Participant Page: Because We Are All Warriors

$ 210.00
Raised so far
Of target
Because We Are All Warriors
My Story
I am supporting Balance Awareness Week because we need more advocacy, awareness, and public education about vestibular disorders!

“You know why you didn’t give up out there, Melissa? Because you are a WARRIOR!” --a fellow race walker.

I finished my leg of the relay race. I finished it in tears and could barely walk from the severe pain in my right knee. I almost gave up, but I didn’t. Knowing that if I quit the race, I would let down my 7 teammates, and that one of them would have to pick up my slack and race walk nearly a marathon, prevented me from quitting. Or maybe, I really am a warrior?

I race walked over 15 miles in the Portland to Coast Relay this August with my team, Racewalkers Northwest No Fun Intended. We finished 8th out of nearly 400 teams, and 3rd in our division. Usually, I am one of the “speedy” ones on my team, but this year was different. I trained hard, religiously doing my track workouts and long distance workouts. I even had a coach design a training plan for me. Training was going excellent—I was getting faster and preparing for a 20k race later in September.

The Friday two weeks before Portland to Coast Relay, I left my apartment in the dark at 5:00 AM to get my workout in before I was scheduled to go to work. I forgot my headlamp, but I thought that it wasn’t a big deal since there are street lights in Portland. One mile later, I was thinking about how lucky I was to hit the walk signal at the right time—no waiting at the light! I started down a steep hill. The next thing I knew, I was flying through the air trying to regain my balance. I reached out with my hands, feeling my palm, knees, then shoulder hit and scrape the concrete sidewalk as my body slid forward to a stop. I’m not proud of it, but I screamed and cried there alone on the sidewalk in the dark at 5:00 AM.  I couldn’t think of anyone who I could call to give me a ride to urgent care or home—everyone was either asleep still or too far away to help. An ambulance drove right past, but they were probably dealing with a life threatening emergency. With blood running down my knees, I walked a mile to my apartment, crying with every step. Over the next two weeks, I took it easy—hoping my knees would be healed by race day.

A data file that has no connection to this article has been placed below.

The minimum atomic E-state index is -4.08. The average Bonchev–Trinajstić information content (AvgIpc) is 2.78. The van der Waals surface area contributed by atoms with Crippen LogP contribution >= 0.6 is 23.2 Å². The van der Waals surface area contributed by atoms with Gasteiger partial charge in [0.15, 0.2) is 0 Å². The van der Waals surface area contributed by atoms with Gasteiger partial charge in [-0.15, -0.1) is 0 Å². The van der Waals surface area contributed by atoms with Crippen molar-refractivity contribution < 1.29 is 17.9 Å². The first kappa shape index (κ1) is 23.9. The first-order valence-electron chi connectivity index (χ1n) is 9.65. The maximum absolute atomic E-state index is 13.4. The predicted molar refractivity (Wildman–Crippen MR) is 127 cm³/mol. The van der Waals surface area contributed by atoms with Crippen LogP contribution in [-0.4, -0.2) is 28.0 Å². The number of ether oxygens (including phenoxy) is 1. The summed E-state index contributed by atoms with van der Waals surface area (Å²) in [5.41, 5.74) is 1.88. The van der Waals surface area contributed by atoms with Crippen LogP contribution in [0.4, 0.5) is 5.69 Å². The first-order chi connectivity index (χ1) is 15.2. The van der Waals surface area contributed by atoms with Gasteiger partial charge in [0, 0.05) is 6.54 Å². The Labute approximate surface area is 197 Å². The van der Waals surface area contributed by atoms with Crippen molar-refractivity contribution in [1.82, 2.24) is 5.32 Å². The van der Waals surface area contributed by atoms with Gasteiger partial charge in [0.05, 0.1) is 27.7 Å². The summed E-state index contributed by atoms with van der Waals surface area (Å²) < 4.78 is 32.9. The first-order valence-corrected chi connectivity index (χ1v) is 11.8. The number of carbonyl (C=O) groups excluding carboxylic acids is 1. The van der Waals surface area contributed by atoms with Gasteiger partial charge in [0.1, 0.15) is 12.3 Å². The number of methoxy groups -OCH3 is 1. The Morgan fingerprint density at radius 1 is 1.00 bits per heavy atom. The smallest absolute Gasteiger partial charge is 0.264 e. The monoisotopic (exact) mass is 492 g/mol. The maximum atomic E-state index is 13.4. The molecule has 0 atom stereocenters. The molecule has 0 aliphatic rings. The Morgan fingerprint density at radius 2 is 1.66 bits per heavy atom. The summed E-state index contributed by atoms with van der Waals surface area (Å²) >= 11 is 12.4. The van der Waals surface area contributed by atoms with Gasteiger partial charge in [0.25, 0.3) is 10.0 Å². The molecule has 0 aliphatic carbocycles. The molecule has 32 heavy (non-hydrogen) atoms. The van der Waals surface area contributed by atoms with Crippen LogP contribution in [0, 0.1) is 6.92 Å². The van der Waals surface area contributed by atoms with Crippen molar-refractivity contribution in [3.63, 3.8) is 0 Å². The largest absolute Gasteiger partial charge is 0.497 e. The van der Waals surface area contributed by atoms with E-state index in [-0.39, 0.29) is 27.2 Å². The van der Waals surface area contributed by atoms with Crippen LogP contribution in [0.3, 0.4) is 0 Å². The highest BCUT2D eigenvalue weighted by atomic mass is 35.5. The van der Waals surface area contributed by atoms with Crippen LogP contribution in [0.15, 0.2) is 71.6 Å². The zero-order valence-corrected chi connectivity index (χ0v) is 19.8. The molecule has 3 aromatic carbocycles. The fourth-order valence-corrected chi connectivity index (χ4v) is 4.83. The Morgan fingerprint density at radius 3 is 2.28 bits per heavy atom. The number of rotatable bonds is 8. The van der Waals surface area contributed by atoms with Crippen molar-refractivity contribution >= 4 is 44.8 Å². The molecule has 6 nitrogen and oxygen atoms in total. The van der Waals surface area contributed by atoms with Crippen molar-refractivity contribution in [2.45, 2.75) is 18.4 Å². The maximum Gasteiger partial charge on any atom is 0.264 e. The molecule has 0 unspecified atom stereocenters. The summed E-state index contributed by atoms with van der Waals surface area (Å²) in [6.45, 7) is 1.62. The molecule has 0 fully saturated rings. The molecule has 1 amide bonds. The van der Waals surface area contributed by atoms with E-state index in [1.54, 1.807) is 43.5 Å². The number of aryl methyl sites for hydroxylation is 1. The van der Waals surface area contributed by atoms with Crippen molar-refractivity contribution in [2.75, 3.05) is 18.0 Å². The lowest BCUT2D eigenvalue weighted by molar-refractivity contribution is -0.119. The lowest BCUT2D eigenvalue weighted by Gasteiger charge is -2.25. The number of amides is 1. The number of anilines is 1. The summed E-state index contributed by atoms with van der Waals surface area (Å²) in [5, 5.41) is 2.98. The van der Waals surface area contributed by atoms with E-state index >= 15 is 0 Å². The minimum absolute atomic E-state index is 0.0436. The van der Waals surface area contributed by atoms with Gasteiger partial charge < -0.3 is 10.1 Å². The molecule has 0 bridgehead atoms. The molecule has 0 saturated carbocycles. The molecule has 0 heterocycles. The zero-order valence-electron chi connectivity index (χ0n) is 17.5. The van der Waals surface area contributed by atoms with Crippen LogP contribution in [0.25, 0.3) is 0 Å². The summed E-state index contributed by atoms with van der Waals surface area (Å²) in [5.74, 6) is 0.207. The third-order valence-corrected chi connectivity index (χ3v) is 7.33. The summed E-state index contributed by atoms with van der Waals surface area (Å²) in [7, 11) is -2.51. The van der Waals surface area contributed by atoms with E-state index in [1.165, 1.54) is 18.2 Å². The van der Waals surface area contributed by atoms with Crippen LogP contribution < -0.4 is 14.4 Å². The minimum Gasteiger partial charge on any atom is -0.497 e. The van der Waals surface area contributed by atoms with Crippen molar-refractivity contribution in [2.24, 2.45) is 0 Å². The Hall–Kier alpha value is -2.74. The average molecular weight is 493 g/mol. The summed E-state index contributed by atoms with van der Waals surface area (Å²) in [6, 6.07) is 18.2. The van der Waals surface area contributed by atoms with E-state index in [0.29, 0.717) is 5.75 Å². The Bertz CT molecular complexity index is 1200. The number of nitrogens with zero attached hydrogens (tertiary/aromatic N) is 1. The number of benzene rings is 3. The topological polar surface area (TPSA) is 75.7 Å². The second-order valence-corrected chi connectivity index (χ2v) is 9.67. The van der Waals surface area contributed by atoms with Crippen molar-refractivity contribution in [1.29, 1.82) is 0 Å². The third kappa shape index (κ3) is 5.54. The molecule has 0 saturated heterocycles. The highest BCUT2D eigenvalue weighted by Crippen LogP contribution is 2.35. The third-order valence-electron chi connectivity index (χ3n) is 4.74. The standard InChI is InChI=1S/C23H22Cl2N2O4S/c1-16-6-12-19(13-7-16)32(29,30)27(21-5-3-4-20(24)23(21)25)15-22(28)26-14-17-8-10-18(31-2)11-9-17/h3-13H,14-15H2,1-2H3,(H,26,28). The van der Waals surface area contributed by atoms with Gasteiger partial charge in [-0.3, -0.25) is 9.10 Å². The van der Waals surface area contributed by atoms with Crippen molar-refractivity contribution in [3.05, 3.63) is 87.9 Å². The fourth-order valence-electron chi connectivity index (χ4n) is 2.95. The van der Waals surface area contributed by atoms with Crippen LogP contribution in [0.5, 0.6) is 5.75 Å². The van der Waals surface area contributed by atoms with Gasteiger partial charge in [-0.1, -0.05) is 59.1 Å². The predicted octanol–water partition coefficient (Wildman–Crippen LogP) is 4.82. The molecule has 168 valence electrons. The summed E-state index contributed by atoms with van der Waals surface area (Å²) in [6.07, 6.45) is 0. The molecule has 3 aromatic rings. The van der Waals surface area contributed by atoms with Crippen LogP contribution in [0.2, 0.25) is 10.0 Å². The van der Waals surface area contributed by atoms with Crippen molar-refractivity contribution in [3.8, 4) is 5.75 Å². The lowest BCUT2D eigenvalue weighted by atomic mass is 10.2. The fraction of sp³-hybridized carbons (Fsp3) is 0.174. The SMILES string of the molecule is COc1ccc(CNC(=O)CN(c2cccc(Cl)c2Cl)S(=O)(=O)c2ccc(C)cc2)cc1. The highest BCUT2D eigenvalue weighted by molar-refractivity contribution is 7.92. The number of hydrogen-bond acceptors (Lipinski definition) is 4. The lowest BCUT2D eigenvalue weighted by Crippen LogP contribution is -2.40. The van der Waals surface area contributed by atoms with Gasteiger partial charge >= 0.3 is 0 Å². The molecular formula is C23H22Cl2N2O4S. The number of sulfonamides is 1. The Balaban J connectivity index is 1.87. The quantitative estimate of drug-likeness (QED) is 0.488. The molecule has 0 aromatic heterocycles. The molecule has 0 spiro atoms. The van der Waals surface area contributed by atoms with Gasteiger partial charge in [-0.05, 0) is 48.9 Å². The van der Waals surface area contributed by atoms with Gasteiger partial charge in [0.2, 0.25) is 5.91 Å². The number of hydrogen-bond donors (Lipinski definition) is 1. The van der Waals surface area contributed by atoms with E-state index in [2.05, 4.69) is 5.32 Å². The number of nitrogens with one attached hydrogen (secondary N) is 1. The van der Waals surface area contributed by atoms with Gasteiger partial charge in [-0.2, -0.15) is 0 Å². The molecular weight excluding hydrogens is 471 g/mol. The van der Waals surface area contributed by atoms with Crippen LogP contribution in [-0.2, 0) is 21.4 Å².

Everyone was quick to blame the sidewalk as the cause of my fall. Only one of my friends immediately realized why I really fell—I have a vestibular disorder and rely more on my eyes for balance. I’ve been managing it well, and I hadn’t fallen in about four or five years. It was a startling wake-up call that the vestibular disorder is still there and that I need to be a little more careful when walking in the dark…even if I feel like a warrior out there.

In a way, all of us with vestibular disorders are warriors. We battle our symptoms every day to push forward and live our lives as best we can. Somedays the sidewalk and the vestibular system wins; other days, we win the day’s battle. Even warriors need help though, which is why I am asking you to donate to Vestibular Disorders Association so that they can continue spreading awareness, providing support, and advocating for those of us with vestibular disorders.  Thank you so much for your support!


...If you'd like to see a clip of me race walking in Portland to Coast Relay, follow this link:

(Vestibular warning for lots of motion on my PTC2015 race video)

This Page is 39th out of the 62 fundraisers taking part in event.
Anonymous has donated $ 100.00
Susan Kellett has donated $ 100.00
Peter has donated $ 10.00

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